I’ve been liaising with jazz writer Michael Steinman on the subject of alto saxist Boyce Brown (aka “Brother Matthew”), possibly the most complex and fascinating character in the entire history of jazz. Here’s Michael’s excellent posting on his site ‘Jazz Lives’:
Boyce Brown (1910-1959) is a tantalizing, elusive figure. Although he played hot jazz with the great Chicagoans, he was not one of them — hard-living and hard-drinking. The picture above shows him in 1956, surrounded by Wild Bill Davison, Pee Wee Russell, Ernie Caceres, Eddie Condon, and George Wettling, at his final recording session.
Scott Yanow calls Boyce “eccentric,” “outlandish,” “an erratic individual,” although those characterizations sound ungenerous. I think of the famous lines from T. S. Eliot’s THE FAMILY REUNION, “In a world of fugitives, it is those that turn away that appear to run away.”
In the case of Boyce Brown, it is difficult to know if he chose to turn away from the world of musicians and gigs for the world of the spirit, or if the earthly world scorned him. All we know are the facts of his short life. He became a professional musician at 17 and recorded with some of the greatest Hot players — but his path was an unusual one outside the clubs and recording studios.
Boyce loved marijuana and what it could do, but it didn’t contribute to his death. He didn’t die of tuberculosis or freeze on a Harlem doorstep, but prejudice and sorrow seem to have shortened his life. He is certainly underrated and not well-known or well-remembered. I agree with Jim Denham (of SHIRAZ SOCIALIST) who thinks that Boyce should be both remembered and celebrated. And although I’ve never met Jeff Crompton (of HELLO THERE, UNIVERSE) I and other jazz fans are indebted to him for his generosities. (You can find the blogs written by Jim and Jeff on my blogroll.)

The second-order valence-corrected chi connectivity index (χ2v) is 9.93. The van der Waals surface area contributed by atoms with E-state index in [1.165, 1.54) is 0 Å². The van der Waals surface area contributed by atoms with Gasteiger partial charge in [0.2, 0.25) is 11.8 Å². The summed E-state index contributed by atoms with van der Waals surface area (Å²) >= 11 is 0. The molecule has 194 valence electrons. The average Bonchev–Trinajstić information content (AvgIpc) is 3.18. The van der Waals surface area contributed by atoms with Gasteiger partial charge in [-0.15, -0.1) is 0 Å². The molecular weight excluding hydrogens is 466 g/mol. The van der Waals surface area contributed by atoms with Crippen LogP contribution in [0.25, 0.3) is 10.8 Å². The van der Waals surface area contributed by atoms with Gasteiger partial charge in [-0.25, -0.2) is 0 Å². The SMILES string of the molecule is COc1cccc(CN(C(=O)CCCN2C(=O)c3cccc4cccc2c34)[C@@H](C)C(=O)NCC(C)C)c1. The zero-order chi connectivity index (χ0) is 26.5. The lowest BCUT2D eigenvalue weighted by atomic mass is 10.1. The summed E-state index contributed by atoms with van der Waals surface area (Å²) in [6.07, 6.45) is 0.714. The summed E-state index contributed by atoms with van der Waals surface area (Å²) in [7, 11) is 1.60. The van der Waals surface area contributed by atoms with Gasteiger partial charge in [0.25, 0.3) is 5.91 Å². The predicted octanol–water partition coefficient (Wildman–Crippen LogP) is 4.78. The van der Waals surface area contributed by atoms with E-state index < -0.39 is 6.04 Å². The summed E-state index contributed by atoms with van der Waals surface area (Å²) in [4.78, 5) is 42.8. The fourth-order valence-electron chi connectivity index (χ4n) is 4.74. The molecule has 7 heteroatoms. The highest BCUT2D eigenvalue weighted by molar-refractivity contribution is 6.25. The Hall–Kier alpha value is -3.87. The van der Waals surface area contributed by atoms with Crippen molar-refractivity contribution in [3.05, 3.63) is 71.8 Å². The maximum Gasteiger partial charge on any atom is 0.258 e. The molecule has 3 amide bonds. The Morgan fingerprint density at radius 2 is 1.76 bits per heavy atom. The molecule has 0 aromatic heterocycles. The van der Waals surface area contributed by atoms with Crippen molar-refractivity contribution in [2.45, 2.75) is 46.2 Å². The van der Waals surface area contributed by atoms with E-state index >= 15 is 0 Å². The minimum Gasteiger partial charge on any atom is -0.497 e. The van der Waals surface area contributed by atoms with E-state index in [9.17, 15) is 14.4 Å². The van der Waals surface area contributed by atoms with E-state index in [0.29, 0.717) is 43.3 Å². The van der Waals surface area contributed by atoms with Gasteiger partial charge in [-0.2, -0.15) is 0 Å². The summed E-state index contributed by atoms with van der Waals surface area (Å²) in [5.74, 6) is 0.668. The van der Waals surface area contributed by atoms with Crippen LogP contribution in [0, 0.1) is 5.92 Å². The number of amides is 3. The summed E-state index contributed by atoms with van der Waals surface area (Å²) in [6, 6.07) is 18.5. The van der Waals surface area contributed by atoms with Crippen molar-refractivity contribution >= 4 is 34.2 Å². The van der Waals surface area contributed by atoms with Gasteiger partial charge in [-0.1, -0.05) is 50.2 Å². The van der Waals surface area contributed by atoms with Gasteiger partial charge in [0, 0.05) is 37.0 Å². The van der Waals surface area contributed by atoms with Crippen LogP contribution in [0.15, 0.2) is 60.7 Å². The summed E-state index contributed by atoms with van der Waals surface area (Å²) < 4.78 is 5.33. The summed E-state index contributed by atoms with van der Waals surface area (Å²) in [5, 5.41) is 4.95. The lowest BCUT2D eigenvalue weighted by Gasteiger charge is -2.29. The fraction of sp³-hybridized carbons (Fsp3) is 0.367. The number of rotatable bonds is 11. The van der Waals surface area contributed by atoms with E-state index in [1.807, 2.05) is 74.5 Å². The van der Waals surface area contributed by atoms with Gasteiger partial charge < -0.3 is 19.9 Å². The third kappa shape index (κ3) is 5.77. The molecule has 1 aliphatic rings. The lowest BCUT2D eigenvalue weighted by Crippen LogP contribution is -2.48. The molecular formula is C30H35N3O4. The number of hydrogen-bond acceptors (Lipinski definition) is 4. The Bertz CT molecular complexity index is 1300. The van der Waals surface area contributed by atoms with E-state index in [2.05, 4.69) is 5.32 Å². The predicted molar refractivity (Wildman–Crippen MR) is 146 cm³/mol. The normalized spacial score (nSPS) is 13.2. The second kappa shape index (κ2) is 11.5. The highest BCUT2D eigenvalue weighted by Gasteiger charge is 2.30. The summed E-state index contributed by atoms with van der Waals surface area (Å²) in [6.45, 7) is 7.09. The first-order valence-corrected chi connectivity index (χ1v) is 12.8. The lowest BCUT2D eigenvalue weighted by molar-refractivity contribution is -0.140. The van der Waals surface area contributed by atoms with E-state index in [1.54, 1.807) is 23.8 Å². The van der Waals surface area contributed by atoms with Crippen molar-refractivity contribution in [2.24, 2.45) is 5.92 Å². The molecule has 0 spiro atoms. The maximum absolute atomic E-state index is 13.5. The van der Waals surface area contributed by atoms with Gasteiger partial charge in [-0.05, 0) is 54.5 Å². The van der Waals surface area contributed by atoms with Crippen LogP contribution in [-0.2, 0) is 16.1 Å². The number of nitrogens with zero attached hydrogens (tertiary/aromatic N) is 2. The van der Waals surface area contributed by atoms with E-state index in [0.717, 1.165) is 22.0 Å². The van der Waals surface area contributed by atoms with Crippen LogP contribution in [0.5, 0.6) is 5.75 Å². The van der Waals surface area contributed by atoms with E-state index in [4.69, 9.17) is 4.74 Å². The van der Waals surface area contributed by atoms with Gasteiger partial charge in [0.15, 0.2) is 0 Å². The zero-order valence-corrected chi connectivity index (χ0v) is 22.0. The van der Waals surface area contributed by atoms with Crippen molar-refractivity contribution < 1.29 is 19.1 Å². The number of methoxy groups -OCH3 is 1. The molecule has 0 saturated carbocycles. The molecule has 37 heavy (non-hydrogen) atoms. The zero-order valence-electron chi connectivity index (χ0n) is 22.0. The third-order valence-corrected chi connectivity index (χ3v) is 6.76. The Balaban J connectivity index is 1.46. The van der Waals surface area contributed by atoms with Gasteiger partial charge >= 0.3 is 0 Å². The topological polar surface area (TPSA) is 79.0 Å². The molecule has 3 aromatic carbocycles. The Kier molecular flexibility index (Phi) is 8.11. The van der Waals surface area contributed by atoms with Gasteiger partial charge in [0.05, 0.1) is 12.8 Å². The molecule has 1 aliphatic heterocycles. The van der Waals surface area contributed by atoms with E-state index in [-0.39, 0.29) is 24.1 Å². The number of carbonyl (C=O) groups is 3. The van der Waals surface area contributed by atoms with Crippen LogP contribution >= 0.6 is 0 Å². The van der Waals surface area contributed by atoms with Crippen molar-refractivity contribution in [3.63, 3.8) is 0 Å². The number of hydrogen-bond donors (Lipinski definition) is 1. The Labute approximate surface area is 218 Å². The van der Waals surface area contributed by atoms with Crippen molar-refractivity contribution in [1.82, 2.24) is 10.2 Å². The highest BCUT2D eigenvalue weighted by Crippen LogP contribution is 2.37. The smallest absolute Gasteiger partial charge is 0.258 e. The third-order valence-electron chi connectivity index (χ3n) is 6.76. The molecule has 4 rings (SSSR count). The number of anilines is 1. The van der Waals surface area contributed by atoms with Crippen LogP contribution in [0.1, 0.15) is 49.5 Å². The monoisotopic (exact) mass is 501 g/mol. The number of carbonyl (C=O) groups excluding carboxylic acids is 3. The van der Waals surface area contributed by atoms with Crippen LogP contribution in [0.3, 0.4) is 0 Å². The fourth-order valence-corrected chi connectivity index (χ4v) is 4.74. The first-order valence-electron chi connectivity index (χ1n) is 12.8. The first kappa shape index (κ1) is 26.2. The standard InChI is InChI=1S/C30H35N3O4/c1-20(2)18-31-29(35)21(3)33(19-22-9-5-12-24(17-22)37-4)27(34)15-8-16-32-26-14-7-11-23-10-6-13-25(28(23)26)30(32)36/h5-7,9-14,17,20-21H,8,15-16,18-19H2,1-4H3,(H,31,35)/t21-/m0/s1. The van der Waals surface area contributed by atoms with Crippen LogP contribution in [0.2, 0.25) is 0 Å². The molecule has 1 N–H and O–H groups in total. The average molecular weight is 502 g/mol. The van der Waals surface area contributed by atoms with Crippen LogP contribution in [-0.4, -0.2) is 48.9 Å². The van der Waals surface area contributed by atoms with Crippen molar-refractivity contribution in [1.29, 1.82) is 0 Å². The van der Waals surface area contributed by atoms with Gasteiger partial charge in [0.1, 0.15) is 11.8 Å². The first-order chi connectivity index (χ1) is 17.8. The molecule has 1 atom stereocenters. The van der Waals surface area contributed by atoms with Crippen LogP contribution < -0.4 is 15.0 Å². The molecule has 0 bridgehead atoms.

What facts I have collected seem at first an assortment of weird personality traits, but viewed lovingly, they are the markings of a rare bird.
Boyce was someone who “saw” musical notes as colors. He nearly died at birth; the midwife saved him by reshaping his unformed skull. His parents encouraged him to take up the saxophone in hopes that it would strengthen his weak chest. When he played, he had a habit of stretching his neck out like a bird — causing him to be rejected at an audition for the Dorsey Brothers Orchestra.
Eddie Condon said Boyce was “a slow reader,” Condon-speak for partial blindness. Boyce lived with his mother, wrote poetry, listened to Delius. Condon’s SCRAPBOOK OF JAZZ contains Boyce’s whimsical poem about ROYAL-T (slang for the best marijuana), hilarious and tenderly decorated by Boyce himself — a Hot illuminated manuscript.
He named his alto saxophone Agnes, and thought deeply about her personality and moods; if a recording disappointed him, he blamed himself for not being in harmony with his instrument. All of this might seem freakish on first perusal, but other musicians have spoken of their synesthesia (Marian McPartland, whom no one considers an eccentric, told Whitney Balliett that the key of D was daffodil yellow), and Ben Webster, hardly an introvert, called his saxophone Betsy or Ol’ Betsy.
But before we get caught up in the debris of habit and personal history, let us — as Al Smith used to say — look at the record. Or listen. Two, in fact, from 1939: CHINA BOY and JAZZ ME BLUES:
Boyce sounds like himself. Those rolling, tumbling figures are the playing of a man on a mission, someone with a message for us in the eight or sixteen bars allotted him…
…Read the rest here